This week my travels found me first in Orange County, conducting meetings and strategizing with the team at the HSF Affiliates headquarters in Irvine. Next, I traveled to Minneapolis for a HomeServices of America, Inc. board meeting. From there, I traveled home to Northern California, where I sit writing this to you now, preparing for a 10-day road trip.
Over the next week and a half I’ll travel to Boston for the National Association of REALTORSÒ Conference & Expo, (if you can’t make it, I suggest following #NARAnnual on Twitter for the live updates), then jet across the pond to London for the launch of Berkshire Hathaway HomeServices Kay & Co, our network’s second global franchisee. Finally, I’ll end up in Berlin to visit with our award-winning brokerage, Berkshire Hathaway HomeServices Rubina Real Estate.
It’s going to be a whirlwind journey, complete with chances to deepen existing connections and forge new ones, two activities that bring me happiness. As I always say, I love what I do largely because of who I get to do it with … but I also love my job. Genuinely. Helping others achieve their goals faster than they would in my absence (my personal mission) makes me happy each and every day.
The concept of happiness is important—maybe the most important—and it’s one I’ve been thinking about as I read Happily Ever After: A Top-Selling Real Estate Broker’s Secret Guide to Confidence, Contentedness and Security.
The book was written by Michael Rosenblum, a top-producing agent with Berkshire Hathaway HomeServices KoenigRubloff Realty Group’s Gold Coast office in Chicago. (You can find out more about him and purchase the book at happilyeveralways.com.)
Michael’s book is an intriguing read because so many threads of his personal happiness philosophy mesh with my own. Here are my five favorite concepts Michael outlines in the book:
Happiness is an inside job. Michael begins the book with a quote from one of my favorites, Ralph Waldo Emerson: “What lies before us and what lies behind us are tiny matters compared to what lies within us.” This means we can destroy our own happiness but better yet, we can also create it. Any goal—no matter how big or how small—can be accomplished with a positive mindset.
Happiness means being true to your word and applying yourself fully to your commitments. When you commit to something and give your word, you must always follow through. Acting on your commitments strengthens the relationships with those around you. (As a reminder, in the 4DX system, we state our commitments with a regular cadence and MUST execute on the Wildly Important Goals we commit to accomplishing.) As Michael writes, “Even when you seem to have nothing, you still have your word. And like any asset, your word has value—a value decided by the people to whom you give your word and your ability to follow through on the promises (spoken and unspoken) you make to the people around you. Fulfillment on your word compounds over time.”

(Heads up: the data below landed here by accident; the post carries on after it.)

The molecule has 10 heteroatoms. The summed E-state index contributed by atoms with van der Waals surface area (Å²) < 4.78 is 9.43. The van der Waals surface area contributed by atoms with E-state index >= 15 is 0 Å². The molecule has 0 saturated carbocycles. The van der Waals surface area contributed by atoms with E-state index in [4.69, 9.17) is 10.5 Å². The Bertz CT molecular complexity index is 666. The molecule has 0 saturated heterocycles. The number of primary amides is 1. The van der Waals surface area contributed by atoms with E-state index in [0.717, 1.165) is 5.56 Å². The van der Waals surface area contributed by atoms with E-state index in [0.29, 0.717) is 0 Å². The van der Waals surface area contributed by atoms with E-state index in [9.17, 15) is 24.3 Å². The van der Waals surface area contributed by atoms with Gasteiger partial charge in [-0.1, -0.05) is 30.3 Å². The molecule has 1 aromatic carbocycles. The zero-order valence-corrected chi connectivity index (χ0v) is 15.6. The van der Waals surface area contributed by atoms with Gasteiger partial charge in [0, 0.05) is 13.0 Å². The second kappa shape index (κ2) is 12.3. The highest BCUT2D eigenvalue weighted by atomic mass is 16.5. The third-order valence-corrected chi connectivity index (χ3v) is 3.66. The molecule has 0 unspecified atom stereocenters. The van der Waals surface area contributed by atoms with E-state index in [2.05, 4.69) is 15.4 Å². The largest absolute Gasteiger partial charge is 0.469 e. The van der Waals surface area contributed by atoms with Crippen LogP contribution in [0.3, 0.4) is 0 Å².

Complacency is the nemesis to personal growth. “We become comfortable with our stature, but the next level is still out there if we only had the strength to reach it,” Michael writes. “In the continuum of experiences that shape us into the people we become, it is our responsibility to be aware.” As I always say, smugness comes before arrogance and arrogance is the precursor to disaster. Once you think you know it all, your slide to mediocrity has already begun.
Some of the most impactful lessons we’ll learn on our path to happiness will be gleaned through our hardest challenges. Michael emphasizes that a lot of the lessons he learned in his media and real estate careers came from adversity. “Not all lessons are taught through the generosity of loved ones,” he writes. But, as he eloquently explains, spring always follows winter and sunshine always follows the rain. If you begin to see your challenges as experiences from which you’ll grow, you can find happiness even in the toughest of situations.
Acts of kindness bring personal contentment but acts of kindness with no expectation for gain bring true happiness. Taken over time, this is a recipe for true and lasting happiness. Be altruistic and compassionate with no agenda in mind. Happiness is not about personal advancement at the expense of others; it’s about selflessness because you want to see others succeed.
So, what’s the message? Simply put: Happiness is possible for everyone, though it’s often a slow process. As Michael writes, “It’s like putting a seed in the ground. It doesn’t become a plant overnight.” He also describes that happiness is a thing made not found, which is a truth that benefits us all. Because in the end, if we can craft our own happiness that means it’ll stay with us not just today or tomorrow but always.